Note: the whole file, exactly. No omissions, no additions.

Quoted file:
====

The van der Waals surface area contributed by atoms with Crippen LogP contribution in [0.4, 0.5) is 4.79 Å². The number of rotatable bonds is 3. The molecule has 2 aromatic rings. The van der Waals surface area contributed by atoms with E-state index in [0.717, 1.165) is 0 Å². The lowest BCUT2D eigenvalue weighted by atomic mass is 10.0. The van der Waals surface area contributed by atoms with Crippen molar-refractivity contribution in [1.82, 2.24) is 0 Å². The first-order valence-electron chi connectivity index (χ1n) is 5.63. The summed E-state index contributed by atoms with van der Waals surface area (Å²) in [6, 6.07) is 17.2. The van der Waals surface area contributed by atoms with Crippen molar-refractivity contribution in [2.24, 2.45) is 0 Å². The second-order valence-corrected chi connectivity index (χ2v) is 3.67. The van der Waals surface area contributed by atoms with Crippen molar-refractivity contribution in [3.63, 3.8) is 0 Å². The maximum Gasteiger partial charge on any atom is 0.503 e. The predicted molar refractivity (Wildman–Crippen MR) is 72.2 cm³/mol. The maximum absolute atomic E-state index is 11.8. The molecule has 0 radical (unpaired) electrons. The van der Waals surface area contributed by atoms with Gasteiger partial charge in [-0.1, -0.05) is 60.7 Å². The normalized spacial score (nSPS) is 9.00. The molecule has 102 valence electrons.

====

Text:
The van der Waals surface area contributed by atoms with Crippen LogP contribution in [0.4, 0.5) is 4.79 Å². The number of rotatable bonds is 3. The molecule has 2 aromatic rings. The van der Waals surface area contributed by atoms with E-state index in [0.717, 1.165) is 0 Å². The lowest BCUT2D eigenvalue weighted by atomic mass is 10.0. The van der Waals surface area contributed by atoms with Crippen molar-refractivity contribution in [1.82, 2.24) is 0 Å². The first-order valence-electron chi connectivity index (χ1n) is 5.63. The summed E-state index contributed by atoms with van der Waals surface area (Å²) in [6, 6.07) is 17.2. The van der Waals surface area contributed by atoms with Crippen molar-refractivity contribution in [2.24, 2.45) is 0 Å². The second-order valence-corrected chi connectivity index (χ2v) is 3.67. The van der Waals surface area contributed by atoms with Crippen molar-refractivity contribution in [3.63, 3.8) is 0 Å². The maximum Gasteiger partial charge on any atom is 0.503 e. The predicted molar refractivity (Wildman–Crippen MR) is 72.2 cm³/mol. The maximum absolute atomic E-state index is 11.8. The molecule has 0 radical (unpaired) electrons. The van der Waals surface area contributed by atoms with Gasteiger partial charge in [-0.1, -0.05) is 60.7 Å². The normalized spacial score (nSPS) is 9.00. The molecule has 102 valence electrons.